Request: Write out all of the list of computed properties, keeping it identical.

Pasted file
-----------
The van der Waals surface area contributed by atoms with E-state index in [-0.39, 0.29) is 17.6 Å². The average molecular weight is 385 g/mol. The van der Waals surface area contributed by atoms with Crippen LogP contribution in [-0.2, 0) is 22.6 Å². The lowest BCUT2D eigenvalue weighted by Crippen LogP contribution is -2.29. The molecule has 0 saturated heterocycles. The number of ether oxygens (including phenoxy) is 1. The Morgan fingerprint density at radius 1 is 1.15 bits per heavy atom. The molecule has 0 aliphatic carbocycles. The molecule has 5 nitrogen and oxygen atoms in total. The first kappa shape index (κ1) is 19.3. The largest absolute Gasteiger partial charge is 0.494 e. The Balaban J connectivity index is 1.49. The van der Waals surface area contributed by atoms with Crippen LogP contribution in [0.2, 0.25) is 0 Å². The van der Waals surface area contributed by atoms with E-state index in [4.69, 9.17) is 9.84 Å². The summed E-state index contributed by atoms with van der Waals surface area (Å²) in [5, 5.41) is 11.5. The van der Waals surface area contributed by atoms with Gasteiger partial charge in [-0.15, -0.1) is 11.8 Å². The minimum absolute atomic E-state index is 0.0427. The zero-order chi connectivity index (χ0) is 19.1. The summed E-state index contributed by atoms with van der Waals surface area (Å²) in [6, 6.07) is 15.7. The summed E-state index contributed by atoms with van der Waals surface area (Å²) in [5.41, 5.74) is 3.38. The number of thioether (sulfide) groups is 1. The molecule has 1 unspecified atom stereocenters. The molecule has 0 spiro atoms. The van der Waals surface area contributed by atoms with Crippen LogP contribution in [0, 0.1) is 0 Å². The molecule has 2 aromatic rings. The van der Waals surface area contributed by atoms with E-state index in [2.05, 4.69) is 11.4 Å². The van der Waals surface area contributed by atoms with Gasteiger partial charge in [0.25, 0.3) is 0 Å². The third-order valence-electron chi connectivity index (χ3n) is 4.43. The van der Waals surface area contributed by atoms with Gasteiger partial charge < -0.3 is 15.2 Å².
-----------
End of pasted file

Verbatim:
The van der Waals surface area contributed by atoms with E-state index in [-0.39, 0.29) is 17.6 Å². The average molecular weight is 385 g/mol. The van der Waals surface area contributed by atoms with Crippen LogP contribution in [-0.2, 0) is 22.6 Å². The lowest BCUT2D eigenvalue weighted by Crippen LogP contribution is -2.29. The molecule has 0 saturated heterocycles. The number of ether oxygens (including phenoxy) is 1. The Morgan fingerprint density at radius 1 is 1.15 bits per heavy atom. The molecule has 0 aliphatic carbocycles. The molecule has 5 nitrogen and oxygen atoms in total. The first kappa shape index (κ1) is 19.3. The largest absolute Gasteiger partial charge is 0.494 e. The Balaban J connectivity index is 1.49. The van der Waals surface area contributed by atoms with Crippen LogP contribution in [0.2, 0.25) is 0 Å². The van der Waals surface area contributed by atoms with E-state index in [4.69, 9.17) is 9.84 Å². The summed E-state index contributed by atoms with van der Waals surface area (Å²) in [5, 5.41) is 11.5. The van der Waals surface area contributed by atoms with Gasteiger partial charge in [-0.15, -0.1) is 11.8 Å². The minimum absolute atomic E-state index is 0.0427. The zero-order chi connectivity index (χ0) is 19.1. The summed E-state index contributed by atoms with van der Waals surface area (Å²) in [6, 6.07) is 15.7. The summed E-state index contributed by atoms with van der Waals surface area (Å²) in [5.41, 5.74) is 3.38. The number of thioether (sulfide) groups is 1. The molecule has 1 unspecified atom stereocenters. The molecule has 0 spiro atoms. The van der Waals surface area contributed by atoms with Crippen LogP contribution in [0, 0.1) is 0 Å². The molecule has 2 aromatic rings. The van der Waals surface area contributed by atoms with E-state index in [2.05, 4.69) is 11.4 Å². The van der Waals surface area contributed by atoms with Gasteiger partial charge in [0.25, 0.3) is 0 Å². The third-order valence-electron chi connectivity index (χ3n) is 4.43. The van der Waals surface area contributed by atoms with Gasteiger partial charge < -0.3 is 15.2 Å².